Hello,

We noticed you're browsing in private or incognito mode.

To continue reading this article, please exit incognito mode or log in.

Not an Insider? Subscribe now for unlimited access to online articles.

Intelligent Machines

New FAA Rules Have Commercial Drones Primed for Launch

The first set of rules for governing small autonomous flying vehicles will go into effect in August.

Small commercial drones will soon be free to take to the skies without getting special permission, as long as their operators follow new rules published Tuesday by the U.S. Federal Aviation Administration.

Companies in multiple industries, including agriculture, mining, infrastructure maintenance, insurance, and retail stand to benefit by deploying drones. To date the FAA has given special permission on a case-by-case basis to use more than 5,000 commercial drones, but the new rules will truly open the skies.  

Specifically, the rules cover drones that weigh up to 55 pounds, stipulating among other things that in general the aircraft must stay below 400 feet, can only fly during daylight hours, must remain within sight of an operator or another person who is in communication with the operator, and cannot fly over people that are not directly involved in controlling it. Drone operators must be at least 16 years old and pass a new FAA-sanctioned certification test. But they cannot pilot or serve as the observer for more than one drone at a time. The rules now face a 60-day comment period, after which they will go into effect.

FAA administrator Michael Huerta

Much of what is in the final rules repeats a proposal the FAA published in February. But they include a few new wrinkles that have important implications for the industry, according to Jesse Kallman, director of business development and regulatory affairs at Airware, a company that develops systems for helping businesses fly and use drones. The rules allow flights around structures, which will open up new applications, for example in the insurance industry for things like rooftop inspection, says Kallman. They also allow flights above 400 feet if flying within 400 feet of a structure, which means that drones can now fly to the top of high cell towers for maintenance.  

Other new additions seem to apply directly to retailers, like Amazon, which are interested in using small drones to make deliveries. The rules allow for “external loads” and “transportation of property for compensation or hire” as long as the drone and its cargo don’t exceed the 55-pound limit. A company can also ask for a waiver that grants permission to fly drones at night, or even beyond what the operator can see.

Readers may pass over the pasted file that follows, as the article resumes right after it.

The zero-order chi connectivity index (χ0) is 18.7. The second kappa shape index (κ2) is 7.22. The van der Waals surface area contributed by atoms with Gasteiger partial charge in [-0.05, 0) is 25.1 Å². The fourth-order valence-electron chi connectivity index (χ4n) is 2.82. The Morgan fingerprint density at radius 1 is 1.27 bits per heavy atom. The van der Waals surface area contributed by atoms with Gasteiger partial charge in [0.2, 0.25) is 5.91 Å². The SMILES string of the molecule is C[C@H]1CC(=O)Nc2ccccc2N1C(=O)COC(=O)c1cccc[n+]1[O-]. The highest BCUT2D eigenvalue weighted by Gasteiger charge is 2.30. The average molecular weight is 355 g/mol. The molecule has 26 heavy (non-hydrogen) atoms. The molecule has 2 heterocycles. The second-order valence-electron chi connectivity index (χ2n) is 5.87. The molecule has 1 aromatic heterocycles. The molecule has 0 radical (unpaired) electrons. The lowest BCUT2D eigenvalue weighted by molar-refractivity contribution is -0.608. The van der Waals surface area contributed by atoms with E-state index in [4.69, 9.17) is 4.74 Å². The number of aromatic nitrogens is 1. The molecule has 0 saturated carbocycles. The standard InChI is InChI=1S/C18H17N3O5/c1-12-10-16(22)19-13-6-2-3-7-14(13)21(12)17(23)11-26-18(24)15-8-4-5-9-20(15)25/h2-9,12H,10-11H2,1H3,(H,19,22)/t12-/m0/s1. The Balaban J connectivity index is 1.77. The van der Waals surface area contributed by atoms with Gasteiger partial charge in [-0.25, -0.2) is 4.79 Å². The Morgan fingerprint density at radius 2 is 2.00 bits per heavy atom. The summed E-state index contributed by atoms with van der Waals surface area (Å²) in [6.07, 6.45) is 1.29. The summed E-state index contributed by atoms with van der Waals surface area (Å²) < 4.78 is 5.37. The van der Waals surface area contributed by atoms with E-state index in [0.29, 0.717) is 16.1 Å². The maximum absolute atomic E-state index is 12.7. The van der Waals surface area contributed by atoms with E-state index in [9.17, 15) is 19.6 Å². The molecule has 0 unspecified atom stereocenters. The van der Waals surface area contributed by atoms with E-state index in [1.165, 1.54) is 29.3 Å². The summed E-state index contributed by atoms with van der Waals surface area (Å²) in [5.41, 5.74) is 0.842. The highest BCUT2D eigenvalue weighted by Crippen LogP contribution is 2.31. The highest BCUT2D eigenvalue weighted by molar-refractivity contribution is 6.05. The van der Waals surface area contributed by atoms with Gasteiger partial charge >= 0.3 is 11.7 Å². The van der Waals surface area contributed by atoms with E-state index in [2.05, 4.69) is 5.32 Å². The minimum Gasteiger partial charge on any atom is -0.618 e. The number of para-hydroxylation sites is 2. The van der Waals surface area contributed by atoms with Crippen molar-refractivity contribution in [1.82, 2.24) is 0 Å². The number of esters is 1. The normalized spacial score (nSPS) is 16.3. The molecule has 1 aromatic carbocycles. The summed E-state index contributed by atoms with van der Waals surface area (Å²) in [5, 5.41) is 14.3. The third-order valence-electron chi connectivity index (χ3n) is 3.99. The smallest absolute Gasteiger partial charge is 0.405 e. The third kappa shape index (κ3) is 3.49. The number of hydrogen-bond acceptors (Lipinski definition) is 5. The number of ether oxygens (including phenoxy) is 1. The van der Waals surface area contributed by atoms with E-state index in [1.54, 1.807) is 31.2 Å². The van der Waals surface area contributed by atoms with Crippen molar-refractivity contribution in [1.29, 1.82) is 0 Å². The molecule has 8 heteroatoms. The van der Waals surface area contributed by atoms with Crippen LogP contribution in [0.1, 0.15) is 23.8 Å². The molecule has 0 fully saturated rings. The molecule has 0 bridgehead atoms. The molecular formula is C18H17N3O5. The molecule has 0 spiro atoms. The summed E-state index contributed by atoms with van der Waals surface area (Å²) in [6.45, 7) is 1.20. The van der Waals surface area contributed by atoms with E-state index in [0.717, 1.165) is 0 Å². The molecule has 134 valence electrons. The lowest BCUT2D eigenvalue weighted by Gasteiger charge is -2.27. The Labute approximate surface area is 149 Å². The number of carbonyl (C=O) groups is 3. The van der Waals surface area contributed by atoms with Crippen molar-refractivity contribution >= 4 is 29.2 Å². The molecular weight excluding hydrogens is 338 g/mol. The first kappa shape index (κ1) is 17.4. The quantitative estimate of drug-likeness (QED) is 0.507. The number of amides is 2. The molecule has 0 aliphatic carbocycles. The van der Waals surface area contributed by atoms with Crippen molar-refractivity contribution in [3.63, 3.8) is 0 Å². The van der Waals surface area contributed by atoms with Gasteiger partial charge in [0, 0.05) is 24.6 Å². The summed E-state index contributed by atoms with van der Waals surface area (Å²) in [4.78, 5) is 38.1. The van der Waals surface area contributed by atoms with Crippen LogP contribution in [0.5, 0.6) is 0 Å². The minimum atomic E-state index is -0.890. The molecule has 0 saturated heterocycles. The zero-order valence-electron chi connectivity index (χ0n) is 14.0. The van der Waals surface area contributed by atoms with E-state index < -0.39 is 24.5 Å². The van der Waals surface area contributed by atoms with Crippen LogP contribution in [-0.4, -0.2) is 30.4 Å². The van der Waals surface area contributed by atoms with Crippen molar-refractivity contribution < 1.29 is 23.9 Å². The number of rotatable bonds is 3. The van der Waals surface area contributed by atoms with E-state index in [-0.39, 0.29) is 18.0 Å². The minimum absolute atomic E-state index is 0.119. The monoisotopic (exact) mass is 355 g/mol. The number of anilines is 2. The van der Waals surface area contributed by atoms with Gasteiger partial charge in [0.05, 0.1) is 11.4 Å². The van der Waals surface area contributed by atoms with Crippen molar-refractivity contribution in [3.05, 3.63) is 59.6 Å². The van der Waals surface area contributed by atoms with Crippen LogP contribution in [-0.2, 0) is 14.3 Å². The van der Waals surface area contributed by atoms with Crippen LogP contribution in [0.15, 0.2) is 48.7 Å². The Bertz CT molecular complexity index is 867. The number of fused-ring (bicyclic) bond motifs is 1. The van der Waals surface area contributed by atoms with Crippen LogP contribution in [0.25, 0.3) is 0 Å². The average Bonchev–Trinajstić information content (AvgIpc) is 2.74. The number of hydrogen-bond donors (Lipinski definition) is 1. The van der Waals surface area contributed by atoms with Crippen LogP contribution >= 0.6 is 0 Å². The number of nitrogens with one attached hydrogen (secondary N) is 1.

But because technologies that would allow drones to automatically sense and avoid other objects, and for controlling drone traffic in congested areas, are still in development, the FAA is still playing it safe for now. The new drone rules are “just our first step,” FAA administrator Michael Huerta said in a statement. “We’re already working on additional rules that will expand the range of operations.”

(Read more: “Sorry, Shoppers: Delivery Drones Might Not Fly for a While,” “Why Rwanda Is Going to Get the World’s First Network of Delivery Drones,” “This Surveillance Drone Never Needs to Land”)

Cut off? Read unlimited articles today.

Become an Insider
Already an Insider? Log in.
FAA administrator Michael Huerta

Uh oh–you've read all of your free articles for this month.

Insider Premium
$179.95/yr US PRICE

More from Intelligent Machines

Artificial intelligence and robots are transforming how we work and live.

Want more award-winning journalism? Subscribe to Insider Plus.
  • Insider Plus {! insider.prices.plus !}*

    {! insider.display.menuOptionsLabel !}

    Everything included in Insider Basic, plus the digital magazine, extensive archive, ad-free web experience, and discounts to partner offerings and MIT Technology Review events.

    See details+

    What's Included

    Unlimited 24/7 access to MIT Technology Review’s website

    The Download: our daily newsletter of what's important in technology and innovation

    Bimonthly print magazine (6 issues per year)

    Bimonthly digital/PDF edition

    Access to the magazine PDF archive—thousands of articles going back to 1899 at your fingertips

    Special interest publications

    Discount to MIT Technology Review events

    Special discounts to select partner offerings

    Ad-free web experience

/
You've read all of your free articles this month. This is your last free article this month. You've read of free articles this month. or  for unlimited online access.